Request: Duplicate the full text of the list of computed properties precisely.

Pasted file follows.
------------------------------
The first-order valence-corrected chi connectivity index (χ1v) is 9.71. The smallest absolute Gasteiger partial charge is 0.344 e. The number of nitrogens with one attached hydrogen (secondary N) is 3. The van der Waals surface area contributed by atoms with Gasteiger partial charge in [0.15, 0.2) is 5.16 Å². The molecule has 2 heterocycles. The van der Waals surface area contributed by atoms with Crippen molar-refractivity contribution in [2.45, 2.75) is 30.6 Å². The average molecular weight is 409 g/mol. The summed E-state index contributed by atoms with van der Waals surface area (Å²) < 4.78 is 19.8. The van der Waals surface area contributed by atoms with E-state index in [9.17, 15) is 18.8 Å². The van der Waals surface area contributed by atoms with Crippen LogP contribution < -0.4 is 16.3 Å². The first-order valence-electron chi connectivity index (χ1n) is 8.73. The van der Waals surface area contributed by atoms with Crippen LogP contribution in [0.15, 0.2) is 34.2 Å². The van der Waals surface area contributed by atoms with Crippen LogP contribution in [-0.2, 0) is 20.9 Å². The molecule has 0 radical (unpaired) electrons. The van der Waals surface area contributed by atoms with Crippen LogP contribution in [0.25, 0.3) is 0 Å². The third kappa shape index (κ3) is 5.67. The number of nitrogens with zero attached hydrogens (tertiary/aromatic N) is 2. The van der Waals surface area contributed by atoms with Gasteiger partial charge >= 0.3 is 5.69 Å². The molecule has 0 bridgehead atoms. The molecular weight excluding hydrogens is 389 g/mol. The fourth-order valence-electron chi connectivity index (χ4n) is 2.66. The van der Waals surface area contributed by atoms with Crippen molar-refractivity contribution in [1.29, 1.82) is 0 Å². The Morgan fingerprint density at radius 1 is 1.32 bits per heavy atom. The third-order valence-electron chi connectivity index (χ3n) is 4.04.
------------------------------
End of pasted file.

The first-order valence-corrected chi connectivity index (χ1v) is 9.71. The smallest absolute Gasteiger partial charge is 0.344 e. The number of nitrogens with one attached hydrogen (secondary N) is 3. The van der Waals surface area contributed by atoms with Gasteiger partial charge in [0.15, 0.2) is 5.16 Å². The molecule has 2 heterocycles. The van der Waals surface area contributed by atoms with Crippen molar-refractivity contribution in [2.45, 2.75) is 30.6 Å². The average molecular weight is 409 g/mol. The summed E-state index contributed by atoms with van der Waals surface area (Å²) < 4.78 is 19.8. The van der Waals surface area contributed by atoms with E-state index in [9.17, 15) is 18.8 Å². The van der Waals surface area contributed by atoms with Crippen LogP contribution < -0.4 is 16.3 Å². The first-order valence-electron chi connectivity index (χ1n) is 8.73. The van der Waals surface area contributed by atoms with Crippen LogP contribution in [0.15, 0.2) is 34.2 Å². The van der Waals surface area contributed by atoms with Crippen LogP contribution in [-0.2, 0) is 20.9 Å². The molecule has 0 radical (unpaired) electrons. The van der Waals surface area contributed by atoms with Crippen LogP contribution in [0.25, 0.3) is 0 Å². The third kappa shape index (κ3) is 5.67. The number of nitrogens with zero attached hydrogens (tertiary/aromatic N) is 2. The van der Waals surface area contributed by atoms with Gasteiger partial charge >= 0.3 is 5.69 Å². The molecule has 0 bridgehead atoms. The molecular weight excluding hydrogens is 389 g/mol. The fourth-order valence-electron chi connectivity index (χ4n) is 2.66. The van der Waals surface area contributed by atoms with Crippen molar-refractivity contribution in [1.29, 1.82) is 0 Å². The Morgan fingerprint density at radius 1 is 1.32 bits per heavy atom. The third-order valence-electron chi connectivity index (χ3n) is 4.04.